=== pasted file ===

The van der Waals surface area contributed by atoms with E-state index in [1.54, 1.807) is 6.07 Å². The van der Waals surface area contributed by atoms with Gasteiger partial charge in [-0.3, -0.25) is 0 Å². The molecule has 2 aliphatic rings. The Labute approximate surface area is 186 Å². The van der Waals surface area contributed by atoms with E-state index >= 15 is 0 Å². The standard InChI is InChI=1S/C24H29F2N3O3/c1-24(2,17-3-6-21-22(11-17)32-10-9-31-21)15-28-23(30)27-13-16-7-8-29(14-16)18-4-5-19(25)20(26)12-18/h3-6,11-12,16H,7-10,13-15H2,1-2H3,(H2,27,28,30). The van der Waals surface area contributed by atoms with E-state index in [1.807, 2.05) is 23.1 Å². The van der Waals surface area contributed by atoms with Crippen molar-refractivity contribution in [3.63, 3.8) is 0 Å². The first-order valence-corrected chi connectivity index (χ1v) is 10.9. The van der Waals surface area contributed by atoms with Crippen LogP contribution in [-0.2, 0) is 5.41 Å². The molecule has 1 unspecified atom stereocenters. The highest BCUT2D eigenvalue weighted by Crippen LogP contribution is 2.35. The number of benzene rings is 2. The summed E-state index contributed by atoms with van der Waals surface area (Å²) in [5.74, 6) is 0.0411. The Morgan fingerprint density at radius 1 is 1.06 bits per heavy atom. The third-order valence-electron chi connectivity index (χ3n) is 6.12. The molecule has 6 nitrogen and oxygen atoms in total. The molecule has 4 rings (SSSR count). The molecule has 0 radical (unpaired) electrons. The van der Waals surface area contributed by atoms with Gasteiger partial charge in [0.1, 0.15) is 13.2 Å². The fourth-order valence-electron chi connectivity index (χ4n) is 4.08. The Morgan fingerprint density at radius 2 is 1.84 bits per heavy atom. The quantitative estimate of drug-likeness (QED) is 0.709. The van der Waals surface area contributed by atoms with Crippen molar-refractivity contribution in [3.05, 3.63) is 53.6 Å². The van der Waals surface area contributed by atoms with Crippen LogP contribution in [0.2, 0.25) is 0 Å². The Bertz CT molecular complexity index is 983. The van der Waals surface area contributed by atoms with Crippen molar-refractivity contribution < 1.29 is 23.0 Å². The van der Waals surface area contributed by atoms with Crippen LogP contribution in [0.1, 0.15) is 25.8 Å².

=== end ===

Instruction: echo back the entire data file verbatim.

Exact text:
The van der Waals surface area contributed by atoms with E-state index in [1.54, 1.807) is 6.07 Å². The van der Waals surface area contributed by atoms with Gasteiger partial charge in [-0.3, -0.25) is 0 Å². The molecule has 2 aliphatic rings. The Labute approximate surface area is 186 Å². The van der Waals surface area contributed by atoms with E-state index >= 15 is 0 Å². The standard InChI is InChI=1S/C24H29F2N3O3/c1-24(2,17-3-6-21-22(11-17)32-10-9-31-21)15-28-23(30)27-13-16-7-8-29(14-16)18-4-5-19(25)20(26)12-18/h3-6,11-12,16H,7-10,13-15H2,1-2H3,(H2,27,28,30). The van der Waals surface area contributed by atoms with E-state index in [1.807, 2.05) is 23.1 Å². The van der Waals surface area contributed by atoms with Crippen molar-refractivity contribution in [3.63, 3.8) is 0 Å². The first-order valence-corrected chi connectivity index (χ1v) is 10.9. The van der Waals surface area contributed by atoms with Crippen LogP contribution in [-0.2, 0) is 5.41 Å². The molecule has 1 unspecified atom stereocenters. The highest BCUT2D eigenvalue weighted by Crippen LogP contribution is 2.35. The number of benzene rings is 2. The summed E-state index contributed by atoms with van der Waals surface area (Å²) in [5.74, 6) is 0.0411. The Morgan fingerprint density at radius 1 is 1.06 bits per heavy atom. The third-order valence-electron chi connectivity index (χ3n) is 6.12. The molecule has 6 nitrogen and oxygen atoms in total. The molecule has 4 rings (SSSR count). The molecule has 0 radical (unpaired) electrons. The van der Waals surface area contributed by atoms with Gasteiger partial charge in [0.1, 0.15) is 13.2 Å². The fourth-order valence-electron chi connectivity index (χ4n) is 4.08. The Morgan fingerprint density at radius 2 is 1.84 bits per heavy atom. The quantitative estimate of drug-likeness (QED) is 0.709. The van der Waals surface area contributed by atoms with Crippen molar-refractivity contribution in [3.05, 3.63) is 53.6 Å². The van der Waals surface area contributed by atoms with Crippen LogP contribution in [0.2, 0.25) is 0 Å². The Bertz CT molecular complexity index is 983. The van der Waals surface area contributed by atoms with Crippen molar-refractivity contribution < 1.29 is 23.0 Å². The van der Waals surface area contributed by atoms with Crippen LogP contribution in [0.1, 0.15) is 25.8 Å².